This article appears in the June 2012 issue of Public Power Magazine.
by Susan Ryba
The time had come. Tennessee’s Columbia Power & Water System decided in 2009 to move beyond the manual reading of 47,000 electric and water meters. Contract meter readers often could not access a customer’s private property, leaving too high the percentage of meters that went unread each month. Recording meter data by hand inevitably led to human errors. Customer service representatives could access at most one recorded meter read per account per month, leaving them with very little usage data when customers called to ask questions about their statements. To improve customer service and utility operations, CPWS installed intelligent meters from Elster at every home and business, to work with Elster’s EnergyAxis® advanced metering infrastructure system.
In alliance with Hometown Connections, Elster provides AMI and integrated metering and utilization solutions to public power electric, gas and water utilities. EnergyAxis from Elster is a scalable, two-way, self-healing meter communications system built on a wireless 900 MHz mesh network technology. It supports metering for multiple utilities, in-home energy management tools, and distribution grid monitoring and control devices.
Working with a consultant, CPWS decided the Elster solution made the most financial sense for their utility while covering the functionality they needed. “Although we were open about the metering technology and communications choices, we were very clear about what we wanted our new metering system to do,” said Charles Hunt, Information Technology Manager. “We want to read every meter, every day, automatically. We want to query a meter on demand, to check its status if a problem is reported. We want remote connects and disconnects. We want interval and historical data. We want the ability to analyze customer billing and operational performance. And we want a system we can grow over time. Elster meets all of these requirements, and more.”
Of all the CPWS finalists, Elster’s technology proved to be the most cost-efficient. The communications capacity was also of primary concern to the utility. “The capabilities of Elster’s system far exceeded our expectations,” Hunt said. “We ran a test of 600 electric and water meters for 45 days and held our breath to see if Elster could meet the challenge of covering both our densely populated and rural areas with a single system. We were impressed by the coverage of Elster’s self-healing RF mesh network, through which a meter can detect a broken path and re-route its communication, with no manual intervention in the field or office. We were able to measure the data collection in miles, not feet.”
According to Doug Burgess, Chief Engineer for CPWS, Elster’s AMI system is providing much more information for the engineering team than they could ever access before. “When a customer reports a voltage issue, we can create a schedule of interval voltage reads, to see what is happening over a period of time,” Burgess said. “It used to take two days to manually retrieve load profile reads and transfer the data from the meter software to an Excel spreadsheet. Now, using the Elster AMI system in conjunction with the meter data management (MDM) software from ElectSolve, we can setup and run interval reads as often as every 15 minutes to discern quickly what’s going on.”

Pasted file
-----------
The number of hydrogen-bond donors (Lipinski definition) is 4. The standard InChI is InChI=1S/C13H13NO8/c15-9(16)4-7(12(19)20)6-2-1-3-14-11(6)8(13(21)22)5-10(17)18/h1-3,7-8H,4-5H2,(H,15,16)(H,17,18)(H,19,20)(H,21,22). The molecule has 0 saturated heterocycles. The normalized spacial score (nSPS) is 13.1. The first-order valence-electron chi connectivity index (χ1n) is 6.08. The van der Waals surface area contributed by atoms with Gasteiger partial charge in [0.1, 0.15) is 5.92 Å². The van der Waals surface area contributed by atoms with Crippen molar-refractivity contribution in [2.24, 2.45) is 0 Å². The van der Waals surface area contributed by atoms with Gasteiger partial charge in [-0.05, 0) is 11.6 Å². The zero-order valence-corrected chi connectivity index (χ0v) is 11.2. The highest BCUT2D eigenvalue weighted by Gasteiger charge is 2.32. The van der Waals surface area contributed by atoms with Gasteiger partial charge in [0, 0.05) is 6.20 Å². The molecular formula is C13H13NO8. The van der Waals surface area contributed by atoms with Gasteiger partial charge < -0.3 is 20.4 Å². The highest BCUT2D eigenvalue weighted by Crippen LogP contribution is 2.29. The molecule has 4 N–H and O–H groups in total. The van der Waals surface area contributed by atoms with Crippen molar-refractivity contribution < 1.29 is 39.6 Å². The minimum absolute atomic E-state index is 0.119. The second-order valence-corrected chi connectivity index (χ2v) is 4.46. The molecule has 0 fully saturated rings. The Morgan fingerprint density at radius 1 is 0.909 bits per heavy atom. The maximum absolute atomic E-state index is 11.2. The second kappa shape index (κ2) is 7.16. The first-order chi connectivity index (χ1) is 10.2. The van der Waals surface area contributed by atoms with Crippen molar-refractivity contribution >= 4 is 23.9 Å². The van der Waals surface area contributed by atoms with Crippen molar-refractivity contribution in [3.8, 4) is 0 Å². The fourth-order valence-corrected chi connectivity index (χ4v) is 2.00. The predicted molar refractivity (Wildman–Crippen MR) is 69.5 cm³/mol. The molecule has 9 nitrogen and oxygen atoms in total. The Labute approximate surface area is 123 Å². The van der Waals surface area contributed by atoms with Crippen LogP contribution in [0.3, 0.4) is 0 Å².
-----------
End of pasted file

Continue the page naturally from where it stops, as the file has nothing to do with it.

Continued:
The same consultant who helped with the AMI system selection led CPWS to select ElectSolve Technology Solutions & Services as their MDM provider. Hunt noted, “We wanted the best MDM software on the market. ElectSolve focuses on the public power and cooperative sectors. When working with their staff, it’s clear that ElectSolve knows our industry very well. Plus, their system integration software is comprehensive and very easy to use.”
The combination of Elster’s AMI and ElectSolve MDM systems provide the CPWS customer service representatives on-screen access to detailed usage data when speaking with customers. “In the old days, we had very little data to go on when answering billing questions,” Charles Hunt said. “We could only see if a meter was running on the day we read it. Now, while on the phone with customers, our CSRs can click on detailed information from the MDM system, which instantly pulls up usage data and the temperature range for every day. We can talk customers through why their usage may have been higher on certain days due to extreme heat. Or, we can help them understand that the billing for one month may be low because they were on vacation for a number of days. Overall, with our new AMI and MDM systems, we are much more confident in our billing accuracy and able to provide much better information to our customers.”
Along with improving billing and customer service capabilities, CPWS’s AMI system is boosting the utility’s outage management and reliability. “The system pinpoints outage locations and which customers are impacted, making it much easier to dispatch crews effectively,” Doug Burgess explained. “Then, after power is restored, pinging meters enables us to confirm which ones are back on, in real-time, before the crew gets in the truck and drives away.”
In the future, CPWS will look at offering time-of-use-rates and perhaps customer-requested demand response programs. Having Elster’s AMI system in place will make possible the launching of such customer-driven programs.
Susan Ryba is a marketing consultant for Hometown Connections.